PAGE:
Hong Kong employers are taking time to ensure that management understands what to do if an issue is reported to them and that complaints should be taken seriously. The importance of having a proper complaints handling/reporting procedure, and even whistleblowing procedure (despite the lack of a whistleblowing statute in Hong Kong, many businesses will still provide a mechanism for complaints reporting or follow overseas laws that may apply to their business overseas), has become even more crucial. Procedures should provide avenues to try and resolve issues internally before involving external parties – this is particularly important in cases of discrimination/harassment complaints or whistleblowing reports, in both cases where having procedures may provide some assurance to employees that if they make a report based on reasonable belief held in good faith, they will not be penalised for making the report. This will encourage employees to voice legitimate concerns and limit their concern about retaliation or stigmatisation. Training internal staff handling these complaints is essential to minimising risk from subsequent investigations that do not cover all the issues in the appropriate manner but also have the added benefit of driving more consistency, both in terms of the investigation process, but also in terms of any follow up staff action across the workforce regionally or globally. This tracking and monitoring can put pressure on management and Human Resources to communicate and coordinate with their peers across the organisation and many develop reporting tools to assist with this process.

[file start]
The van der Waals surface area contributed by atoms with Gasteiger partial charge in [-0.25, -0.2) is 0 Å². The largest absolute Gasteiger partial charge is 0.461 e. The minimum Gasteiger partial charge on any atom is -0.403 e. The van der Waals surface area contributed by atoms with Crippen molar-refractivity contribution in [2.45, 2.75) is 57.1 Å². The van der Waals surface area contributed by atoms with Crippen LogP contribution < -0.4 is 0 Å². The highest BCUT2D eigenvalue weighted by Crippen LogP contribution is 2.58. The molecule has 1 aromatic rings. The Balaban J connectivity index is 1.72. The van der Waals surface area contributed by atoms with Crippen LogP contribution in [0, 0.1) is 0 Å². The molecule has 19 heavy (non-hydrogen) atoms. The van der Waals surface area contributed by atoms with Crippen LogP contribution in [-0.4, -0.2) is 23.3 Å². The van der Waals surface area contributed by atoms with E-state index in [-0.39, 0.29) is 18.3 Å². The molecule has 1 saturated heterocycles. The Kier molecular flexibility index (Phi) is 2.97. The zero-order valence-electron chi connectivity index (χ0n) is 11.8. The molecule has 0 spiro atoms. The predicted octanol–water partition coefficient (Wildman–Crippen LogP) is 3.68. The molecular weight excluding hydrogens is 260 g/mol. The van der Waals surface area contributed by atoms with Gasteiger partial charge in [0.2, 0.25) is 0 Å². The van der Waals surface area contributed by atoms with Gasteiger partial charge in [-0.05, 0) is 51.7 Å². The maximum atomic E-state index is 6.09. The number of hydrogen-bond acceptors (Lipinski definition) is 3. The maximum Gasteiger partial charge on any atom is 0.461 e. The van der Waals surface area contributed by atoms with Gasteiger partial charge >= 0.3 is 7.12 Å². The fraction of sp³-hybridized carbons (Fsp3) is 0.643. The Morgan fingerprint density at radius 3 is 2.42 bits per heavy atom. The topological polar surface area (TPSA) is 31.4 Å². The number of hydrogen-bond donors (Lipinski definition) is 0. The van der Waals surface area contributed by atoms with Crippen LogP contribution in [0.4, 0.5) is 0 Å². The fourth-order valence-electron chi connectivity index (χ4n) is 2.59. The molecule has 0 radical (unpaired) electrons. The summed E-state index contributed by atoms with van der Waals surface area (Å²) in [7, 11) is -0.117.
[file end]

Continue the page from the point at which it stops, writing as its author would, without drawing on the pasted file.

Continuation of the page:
Looking Ahead to 2016

Moving into 2016, internal investigations and whistleblowing will remain a relevant issue particularly with the introduction of the new Hong Kong Competition Ordinance, which we anticipate may lead to a new seam of conduct being investigated as businesses work through their obligations under the new law. The Ordinance prohibits behaviours that restrict competition in Hong Kong and businesses that are found to have infringed this law can be fined up to 10 percent of its Hong Kong turnover as well as potential directors' disqualification. Employers should provide adequate training on the new law as well as encouraging employees to escalate internally any potential issues that may amount to anti-competitive issues so that they can be addressed.